Table of contents
Essay / Excerpt

Why Nahua Pilgrims Carry Thousands of Papers Up Sacred Peaks

Along mountain pilgrimages, two anthropologists learn how an Indigenous Mesoamerican religion helps people practice a reciprocal relationship with the Earth.
In the photo’s foreground, a cross made of sticks surrounded by palm leaves rises next to a table that holds a large pile of small figures cut from white paper. People organize the paper in the background.

Nahua ritual practitioners arrange multitudes of paper cuttings atop and beneath a platform altar.

Alan Sandstrom and Pamela Effrein Sandstrom

Based on Pilgrimage to Broken Mountain: Nahua Sacred Journeys in Mexico’s Huasteca Veracruzana by Alan Sandstrom and Pamela Effrein Sandstrom. University Press of Colorado, 2022.

In a small Nahua community, situated in the foothills of northern Veracruz, Mexico, preparations were underway for a major ritual event. After 28 years as students of this Indigenous group’s social life and customs, we were excited to participate in our first pilgrimage to Postectli, the most significant mountain in the Nahua sacred landscape.

People say Postectli once connected the terrestrial world with the celestial realm, but its summit was severed during cataclysmic events that ushered in the present age. The jutting peak of the 2,000-foot basaltic monolith certainly appears to have been broken off by some tremendous force.

A circle of busy ritual specialists folded sheets of paper and cut elaborate figures with scissors, piling their creations on decoratively cut paper beds. For a pilgrimage of this magnitude, the skilled paper cutters produced well over 10,000 of these miniature figures with their human-like forms. The participants then carefully wrapped the paper cuttings in a palm mat to carry on their pilgrim’s trail.

After that first Nahua pilgrimage we joined in 1998, we continued with renewed vigor our investigation of these paper cutouts, which feature so prominently in the ritual life of the village that we call “Amatlán” (“place of paper trees”) to protect people’s privacy.

Trees line the bottom of a photograph beneath a hazy gray sky with a mountain peak visible in the distance.

Morning mist engulfs Postectli, a mountain sacred to Indigenous communities in northern Veracruz, Mexico.

Alan Sandstrom and Pamela Effrein Sandstrom

Through our long-term ethnographic research, the paper cutouts helped us understand that Nahua religious philosophy fosters a unity between humanity and the natural world—and this perspective offers urgent lessons for people worldwide. Time may be running out for global citizens to heal the Earth and air that bestow life. A great deal can be learned from the Nahua about how to adjust attitudes and relationships to achieve balance with what Euro-Americans typically label as “nature.”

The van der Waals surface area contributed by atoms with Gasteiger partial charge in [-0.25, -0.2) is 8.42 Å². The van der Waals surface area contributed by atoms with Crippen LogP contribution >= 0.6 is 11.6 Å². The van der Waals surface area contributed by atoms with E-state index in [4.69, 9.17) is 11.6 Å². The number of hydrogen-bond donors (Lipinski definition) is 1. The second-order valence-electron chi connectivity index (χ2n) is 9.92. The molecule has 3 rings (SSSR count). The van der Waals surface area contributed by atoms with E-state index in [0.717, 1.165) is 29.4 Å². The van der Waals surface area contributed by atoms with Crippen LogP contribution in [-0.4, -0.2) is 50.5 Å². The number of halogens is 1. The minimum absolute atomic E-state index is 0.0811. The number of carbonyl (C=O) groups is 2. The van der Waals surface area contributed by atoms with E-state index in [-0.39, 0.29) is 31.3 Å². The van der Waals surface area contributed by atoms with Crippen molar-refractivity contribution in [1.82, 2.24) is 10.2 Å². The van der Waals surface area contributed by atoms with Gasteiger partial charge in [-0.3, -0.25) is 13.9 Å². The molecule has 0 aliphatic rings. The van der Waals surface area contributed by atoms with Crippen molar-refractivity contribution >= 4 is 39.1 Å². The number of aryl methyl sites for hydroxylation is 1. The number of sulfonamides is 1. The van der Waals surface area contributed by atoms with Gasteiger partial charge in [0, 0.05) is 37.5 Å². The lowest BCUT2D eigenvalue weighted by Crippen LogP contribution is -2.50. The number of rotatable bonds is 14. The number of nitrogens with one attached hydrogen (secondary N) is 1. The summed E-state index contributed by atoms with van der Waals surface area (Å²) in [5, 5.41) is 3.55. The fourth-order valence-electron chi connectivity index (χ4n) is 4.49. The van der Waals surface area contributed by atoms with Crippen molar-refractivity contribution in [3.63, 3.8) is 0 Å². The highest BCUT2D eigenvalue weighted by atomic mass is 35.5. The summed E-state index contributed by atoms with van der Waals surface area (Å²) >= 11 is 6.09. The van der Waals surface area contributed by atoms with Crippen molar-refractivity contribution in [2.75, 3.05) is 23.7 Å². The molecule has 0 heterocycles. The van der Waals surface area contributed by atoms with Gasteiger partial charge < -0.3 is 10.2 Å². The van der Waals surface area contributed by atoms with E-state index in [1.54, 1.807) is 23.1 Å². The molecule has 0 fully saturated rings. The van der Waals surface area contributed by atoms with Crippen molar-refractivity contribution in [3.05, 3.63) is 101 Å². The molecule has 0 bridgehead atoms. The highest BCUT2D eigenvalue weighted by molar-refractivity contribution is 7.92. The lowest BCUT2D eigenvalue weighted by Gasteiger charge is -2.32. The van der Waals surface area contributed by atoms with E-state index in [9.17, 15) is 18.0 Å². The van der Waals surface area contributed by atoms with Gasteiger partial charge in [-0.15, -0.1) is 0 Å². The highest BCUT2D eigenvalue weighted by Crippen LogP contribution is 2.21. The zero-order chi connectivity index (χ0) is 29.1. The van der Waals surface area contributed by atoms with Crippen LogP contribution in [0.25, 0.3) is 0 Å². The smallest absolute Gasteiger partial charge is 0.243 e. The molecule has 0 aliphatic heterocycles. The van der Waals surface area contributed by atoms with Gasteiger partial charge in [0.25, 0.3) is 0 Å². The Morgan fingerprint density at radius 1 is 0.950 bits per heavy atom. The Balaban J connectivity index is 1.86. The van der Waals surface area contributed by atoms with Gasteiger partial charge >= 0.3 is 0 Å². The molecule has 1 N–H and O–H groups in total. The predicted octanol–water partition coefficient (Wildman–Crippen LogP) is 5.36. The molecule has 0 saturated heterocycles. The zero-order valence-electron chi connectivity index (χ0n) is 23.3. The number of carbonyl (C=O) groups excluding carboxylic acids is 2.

The Nahua of this region are primarily maize farmers who speak the Nahuatl language and are probably descendants of the Aztecs and Toltecs. Nahua people have settled throughout Mexico and Central America, and some now live in urban centers or abroad. Amatlán, the community we have joined for decades, is nestled below the Sierra Madre Oriental mountain range.

Like many members of other Nahua communities, residents of Amatlán are practitioners of the religion known as el costumbre. [1] By using the article el instead of la, they make the meaning of the Spanish word for “the custom” their own. Undertaking pilgrimages to the summits of venerated mountains expresses religious devotion and commitment to their Indigenous identity.

The journeys involve long treks through rugged terrain, culminating in sometimes perilous climbs up steep tropical trails. Pilgrimages may be held on a yearly basis or during times of need. They vary in duration from a few hours to perhaps eight days or longer, depending on the destination.

Participants carry everything they need to construct elaborate altars along the trail and on the mountain. The altars are laden with copious offerings, and the paper figures are embodied by key spirit entities. The devotees—men and women, younger and older individuals—perform heartfelt chanting, play sacred music on guitar and violin, and dance before the altar. To the ephemeral images cut from paper, they offer precious items such as incense, tobacco, food, drink, and the blood of sacrificial fowl.

Early on, we decided to focus our research on the costumbre ritual paper-cutting practices because the figures seemed to be a ready-made inventory of the Nahua spirit world. Fearing the loss of their traditions from the invasive forces of missionaries and modernization, the ritual specialists willingly provided samples of their paper creations. They also shared knowledge of the entities’ names and relationships to one another, and encouraged us to document the rituals.

not MANY but ONE